Two more weeks. Two more weeks. Two more weeks.
If we say it often enough, maybe that mantra can get us through the seemingly interminable campaign season—and drown out the constant rhetoric emanating from opposing political camps.
The only problem: We’re not likely to have much of a break after the champagne corks pop in the wake of the Nov. 8 municipal elections.
Indeed, 2012 presidential stumping already has begun. Then there’s Indiana’s gubernatorial race and U.S. Senate campaign. And the state Legislature, and … . It’s almost enough to make us wish we lived in a benign dictatorship.
Right now, it’s hard to avoid the mud being slung by the two major-party candidates for Indianapolis mayor. The campaigns of incumbent Greg Ballard and challenger Melina Kennedy are churning out competing—and often conflicting—claims at a rate that rivals the most prolific of spin doctors. We’re ready to pull the plug.
Both accuse their opponents of being asleep at the wheel as the city lost jobs, for example, and both take credit for boosting Indianapolis’ economic development efforts. Now they’re both running negative ads criticizing each other for running negative ads.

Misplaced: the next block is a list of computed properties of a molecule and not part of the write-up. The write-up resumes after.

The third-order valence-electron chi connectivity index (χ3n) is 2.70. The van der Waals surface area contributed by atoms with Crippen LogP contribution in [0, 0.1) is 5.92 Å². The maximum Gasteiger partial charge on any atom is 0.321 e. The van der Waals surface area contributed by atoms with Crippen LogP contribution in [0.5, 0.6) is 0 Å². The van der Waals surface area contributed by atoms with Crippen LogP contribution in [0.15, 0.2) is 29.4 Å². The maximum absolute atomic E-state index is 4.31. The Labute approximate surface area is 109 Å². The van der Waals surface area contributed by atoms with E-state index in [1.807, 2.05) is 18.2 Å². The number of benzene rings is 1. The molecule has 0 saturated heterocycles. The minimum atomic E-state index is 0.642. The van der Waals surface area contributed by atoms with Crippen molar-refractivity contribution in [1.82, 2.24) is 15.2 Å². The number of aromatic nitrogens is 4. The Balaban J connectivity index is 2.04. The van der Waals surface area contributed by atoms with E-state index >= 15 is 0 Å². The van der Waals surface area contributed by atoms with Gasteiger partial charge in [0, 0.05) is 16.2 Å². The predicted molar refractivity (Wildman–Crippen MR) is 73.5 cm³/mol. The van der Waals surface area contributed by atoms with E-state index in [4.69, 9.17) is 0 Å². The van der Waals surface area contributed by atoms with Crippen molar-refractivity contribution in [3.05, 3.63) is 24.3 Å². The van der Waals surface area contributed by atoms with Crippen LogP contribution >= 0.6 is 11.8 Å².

Calgon, take us away.
Ballard surprised many pundits when the political newcomer’s “Had Enough?” campaign beat former Mayor Bart Peterson in 2007. Kennedy, a deputy mayor under Peterson, is using a similar “We Can Do Better” message this time around.
Know what? We have had enough, and we can do better—by tuning out the rhetoric and educating ourselves on the issues before heading to the polls.
That’s a privilege that comes with U.S. citizenship, but far too many people see it as a chore not worth the effort. It’s easier to listen to campaign commercials, however misleading they might be. And unfortunately, the din will only get louder in the coming weeks.
The results of a large-scale experiment conducted during the 2006 Texas gubernatorial campaign, published in the American Political Science Review this spring, showed that televised ads have “strong but short-lived effects” on voters. Ads were most likely to influence voter behavior within a week of airing, researchers found—and this despite another survey where 59 percent of respondents said they believed all or most candidates deliberately twist the truth.
If voters acted on that skepticism instead of rewarding it, maybe we could finally break free of this endless campaign cycle and the cacophony that accompanies it.
Try tuning out the rhetoric and finding out the facts. You’ve got two more weeks.•
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